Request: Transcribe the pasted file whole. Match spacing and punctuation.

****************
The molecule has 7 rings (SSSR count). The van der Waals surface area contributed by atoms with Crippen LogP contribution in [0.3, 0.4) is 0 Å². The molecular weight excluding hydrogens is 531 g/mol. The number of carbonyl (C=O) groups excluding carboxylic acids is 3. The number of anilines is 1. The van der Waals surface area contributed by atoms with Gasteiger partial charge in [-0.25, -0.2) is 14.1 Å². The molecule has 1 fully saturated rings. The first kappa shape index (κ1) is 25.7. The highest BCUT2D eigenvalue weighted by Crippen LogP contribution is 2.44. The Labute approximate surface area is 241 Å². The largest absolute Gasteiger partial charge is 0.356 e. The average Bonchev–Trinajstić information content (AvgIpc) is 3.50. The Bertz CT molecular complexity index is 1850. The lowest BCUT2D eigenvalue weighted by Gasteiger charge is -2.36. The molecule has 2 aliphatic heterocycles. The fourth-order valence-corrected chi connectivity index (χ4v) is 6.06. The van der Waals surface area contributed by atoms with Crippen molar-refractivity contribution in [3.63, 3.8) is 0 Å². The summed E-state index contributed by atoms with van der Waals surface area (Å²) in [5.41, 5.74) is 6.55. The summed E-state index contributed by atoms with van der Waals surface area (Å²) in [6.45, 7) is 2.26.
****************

The molecule has 7 rings (SSSR count). The van der Waals surface area contributed by atoms with Crippen LogP contribution in [0.3, 0.4) is 0 Å². The molecular weight excluding hydrogens is 531 g/mol. The number of carbonyl (C=O) groups excluding carboxylic acids is 3. The number of anilines is 1. The van der Waals surface area contributed by atoms with Gasteiger partial charge in [-0.25, -0.2) is 14.1 Å². The molecule has 1 fully saturated rings. The first kappa shape index (κ1) is 25.7. The highest BCUT2D eigenvalue weighted by Crippen LogP contribution is 2.44. The Labute approximate surface area is 241 Å². The largest absolute Gasteiger partial charge is 0.356 e. The average Bonchev–Trinajstić information content (AvgIpc) is 3.50. The Bertz CT molecular complexity index is 1850. The lowest BCUT2D eigenvalue weighted by Gasteiger charge is -2.36. The molecule has 2 aliphatic heterocycles. The fourth-order valence-corrected chi connectivity index (χ4v) is 6.06. The van der Waals surface area contributed by atoms with Crippen molar-refractivity contribution in [3.63, 3.8) is 0 Å². The summed E-state index contributed by atoms with van der Waals surface area (Å²) in [5.41, 5.74) is 6.55. The summed E-state index contributed by atoms with van der Waals surface area (Å²) in [6.45, 7) is 2.26.